Insights
Brands
1 min Read
March 19, 2019

Two critical factors that impact your rebrand’s success

Every rebrand process is filled with complicated decision making moments. Does our name need to change? Who do we have to bring along on the journey? Are we telling our story in the most effective way? There are two critical factors that will influence the success of your rebrand process, particularly around how those decisions are made and by whom.

1. Strong rebrands emerge from strategic plans.

Strategic plans produce visionary direction, programmatic and organizational goals, and focused energy to guide a nonprofit toward achieving its mission.

In other words, a strategic plan lays the foundation for many of the decisions that need to be made during a rebrand process—and often set the direction for a nonprofit’s communications overall.

When a strategic plan precedes a rebrand process, the brand becomes an asset to achieve that strategic plan by both expressing and directly impacting the success of the priorities on the plan.

2. Brand champions and collective leadership are key.

Rebranding processes can span from 6–12 months, and in that time decisions of all kinds are being made. Establishing strong support for the brand and overall communications across the organization (not just from the communications and development departments), and assigning responsibility at the start of the process is a vital step to a successful rebrand.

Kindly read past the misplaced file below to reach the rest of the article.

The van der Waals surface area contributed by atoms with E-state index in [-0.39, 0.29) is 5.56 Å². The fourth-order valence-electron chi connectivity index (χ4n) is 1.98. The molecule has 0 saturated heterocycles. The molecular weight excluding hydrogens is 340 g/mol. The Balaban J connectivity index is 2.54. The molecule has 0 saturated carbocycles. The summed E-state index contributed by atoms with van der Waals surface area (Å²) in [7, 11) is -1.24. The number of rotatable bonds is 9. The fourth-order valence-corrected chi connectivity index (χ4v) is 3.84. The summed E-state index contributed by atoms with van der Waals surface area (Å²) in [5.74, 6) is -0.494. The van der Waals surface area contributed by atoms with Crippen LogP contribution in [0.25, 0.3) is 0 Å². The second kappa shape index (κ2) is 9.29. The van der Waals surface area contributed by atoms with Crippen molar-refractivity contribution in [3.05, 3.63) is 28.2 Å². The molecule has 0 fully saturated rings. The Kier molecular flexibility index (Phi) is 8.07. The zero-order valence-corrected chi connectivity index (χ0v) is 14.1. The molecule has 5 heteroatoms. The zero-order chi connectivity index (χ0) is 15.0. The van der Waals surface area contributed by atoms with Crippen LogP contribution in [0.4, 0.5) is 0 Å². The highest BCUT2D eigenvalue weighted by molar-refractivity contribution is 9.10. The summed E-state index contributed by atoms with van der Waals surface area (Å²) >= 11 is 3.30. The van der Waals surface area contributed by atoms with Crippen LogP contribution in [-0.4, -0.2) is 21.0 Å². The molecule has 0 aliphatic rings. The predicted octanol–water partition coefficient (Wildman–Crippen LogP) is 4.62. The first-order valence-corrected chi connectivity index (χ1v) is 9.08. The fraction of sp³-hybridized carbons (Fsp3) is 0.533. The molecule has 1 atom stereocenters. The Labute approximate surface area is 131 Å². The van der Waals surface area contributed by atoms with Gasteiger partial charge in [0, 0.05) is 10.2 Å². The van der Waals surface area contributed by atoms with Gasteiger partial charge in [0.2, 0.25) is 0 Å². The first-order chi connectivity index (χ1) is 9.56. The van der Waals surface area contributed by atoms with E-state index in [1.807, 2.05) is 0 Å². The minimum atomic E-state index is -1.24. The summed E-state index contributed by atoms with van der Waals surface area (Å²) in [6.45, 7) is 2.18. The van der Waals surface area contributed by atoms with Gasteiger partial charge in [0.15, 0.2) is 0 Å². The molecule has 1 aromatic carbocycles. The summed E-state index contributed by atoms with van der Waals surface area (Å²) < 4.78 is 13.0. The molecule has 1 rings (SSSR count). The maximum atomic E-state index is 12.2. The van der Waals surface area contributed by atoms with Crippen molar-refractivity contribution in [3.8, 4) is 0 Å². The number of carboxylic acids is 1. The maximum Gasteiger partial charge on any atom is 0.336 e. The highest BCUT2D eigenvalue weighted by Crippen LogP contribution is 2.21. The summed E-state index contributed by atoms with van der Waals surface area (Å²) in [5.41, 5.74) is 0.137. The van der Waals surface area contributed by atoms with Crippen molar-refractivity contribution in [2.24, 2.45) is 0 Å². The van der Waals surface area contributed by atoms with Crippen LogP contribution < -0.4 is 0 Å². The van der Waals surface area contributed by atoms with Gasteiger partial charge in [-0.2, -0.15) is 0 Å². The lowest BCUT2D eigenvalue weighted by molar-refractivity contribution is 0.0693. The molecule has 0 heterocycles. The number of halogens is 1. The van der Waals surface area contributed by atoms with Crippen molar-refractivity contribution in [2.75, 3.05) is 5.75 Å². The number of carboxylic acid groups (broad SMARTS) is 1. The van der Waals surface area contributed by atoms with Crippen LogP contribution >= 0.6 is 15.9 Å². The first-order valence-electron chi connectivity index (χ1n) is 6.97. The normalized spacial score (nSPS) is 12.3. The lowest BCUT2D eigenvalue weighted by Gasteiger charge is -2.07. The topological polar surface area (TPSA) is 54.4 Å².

Strong and influential champions of the brand are important, not only for creating accountability throughout the process, but also in fostering enthusiasm and organizational buy-in around the power communications in achieving the nonprofit’s mission. This collective leadership fosters a culture that is actively managing the brand and seizing opportunities to bring it to life.

How these two factors support your rebrand process

Using your strategic plan to generate insights and ideas for your brand sets up your new brand to be an expression of your nonprofit’s most fundamental ideas and aspirations. That premise alone will foster support from prospective brand champions who should be responsible for developing a strong and authentic brand that everyone in the organization can get behind. Together, they become a tool for your nonprofit to engage in a rebrand process that will prove to be transformative for the organization and the people supporting its mission.

P.S. Did you know Big Duck is recognized as a top New York Branding Company on DesignRush? 🙂

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